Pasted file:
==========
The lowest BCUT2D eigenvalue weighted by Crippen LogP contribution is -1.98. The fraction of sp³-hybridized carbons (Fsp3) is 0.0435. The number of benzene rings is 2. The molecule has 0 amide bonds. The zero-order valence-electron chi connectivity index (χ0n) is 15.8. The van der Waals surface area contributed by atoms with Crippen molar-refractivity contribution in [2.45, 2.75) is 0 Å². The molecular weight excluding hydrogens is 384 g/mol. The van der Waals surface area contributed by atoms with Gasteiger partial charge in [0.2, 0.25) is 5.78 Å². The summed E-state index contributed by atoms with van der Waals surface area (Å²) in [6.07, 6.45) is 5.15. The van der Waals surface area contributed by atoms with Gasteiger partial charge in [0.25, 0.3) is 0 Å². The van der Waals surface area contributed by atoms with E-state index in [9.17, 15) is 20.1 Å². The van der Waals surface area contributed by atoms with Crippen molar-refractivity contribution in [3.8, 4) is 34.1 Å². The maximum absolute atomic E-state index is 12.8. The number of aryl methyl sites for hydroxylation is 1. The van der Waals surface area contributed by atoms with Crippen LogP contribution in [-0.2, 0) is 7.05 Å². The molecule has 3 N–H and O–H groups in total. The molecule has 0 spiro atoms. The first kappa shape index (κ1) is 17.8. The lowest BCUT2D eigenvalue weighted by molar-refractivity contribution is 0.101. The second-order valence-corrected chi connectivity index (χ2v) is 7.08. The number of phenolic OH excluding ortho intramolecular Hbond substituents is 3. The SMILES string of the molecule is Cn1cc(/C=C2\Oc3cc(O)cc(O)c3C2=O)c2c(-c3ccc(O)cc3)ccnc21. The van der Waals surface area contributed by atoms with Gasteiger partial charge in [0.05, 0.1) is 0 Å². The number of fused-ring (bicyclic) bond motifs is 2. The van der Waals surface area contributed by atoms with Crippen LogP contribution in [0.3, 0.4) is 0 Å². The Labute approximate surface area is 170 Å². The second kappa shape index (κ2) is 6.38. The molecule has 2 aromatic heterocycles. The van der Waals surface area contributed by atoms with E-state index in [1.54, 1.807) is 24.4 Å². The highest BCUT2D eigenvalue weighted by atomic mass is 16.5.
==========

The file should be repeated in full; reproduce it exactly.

The lowest BCUT2D eigenvalue weighted by Crippen LogP contribution is -1.98. The fraction of sp³-hybridized carbons (Fsp3) is 0.0435. The number of benzene rings is 2. The molecule has 0 amide bonds. The zero-order valence-electron chi connectivity index (χ0n) is 15.8. The van der Waals surface area contributed by atoms with Crippen molar-refractivity contribution in [2.45, 2.75) is 0 Å². The molecular weight excluding hydrogens is 384 g/mol. The van der Waals surface area contributed by atoms with Gasteiger partial charge in [0.2, 0.25) is 5.78 Å². The summed E-state index contributed by atoms with van der Waals surface area (Å²) in [6.07, 6.45) is 5.15. The van der Waals surface area contributed by atoms with Gasteiger partial charge in [0.25, 0.3) is 0 Å². The van der Waals surface area contributed by atoms with E-state index in [9.17, 15) is 20.1 Å². The van der Waals surface area contributed by atoms with Crippen molar-refractivity contribution in [3.8, 4) is 34.1 Å². The maximum absolute atomic E-state index is 12.8. The number of aryl methyl sites for hydroxylation is 1. The van der Waals surface area contributed by atoms with Crippen LogP contribution in [-0.2, 0) is 7.05 Å². The molecule has 3 N–H and O–H groups in total. The molecule has 0 spiro atoms. The first kappa shape index (κ1) is 17.8. The lowest BCUT2D eigenvalue weighted by molar-refractivity contribution is 0.101. The second-order valence-corrected chi connectivity index (χ2v) is 7.08. The number of phenolic OH excluding ortho intramolecular Hbond substituents is 3. The SMILES string of the molecule is Cn1cc(/C=C2\Oc3cc(O)cc(O)c3C2=O)c2c(-c3ccc(O)cc3)ccnc21. The van der Waals surface area contributed by atoms with Gasteiger partial charge in [0.05, 0.1) is 0 Å². The number of fused-ring (bicyclic) bond motifs is 2. The van der Waals surface area contributed by atoms with Crippen LogP contribution in [0.3, 0.4) is 0 Å². The Labute approximate surface area is 170 Å². The second kappa shape index (κ2) is 6.38. The molecule has 2 aromatic heterocycles. The van der Waals surface area contributed by atoms with E-state index in [1.54, 1.807) is 24.4 Å². The highest BCUT2D eigenvalue weighted by atomic mass is 16.5.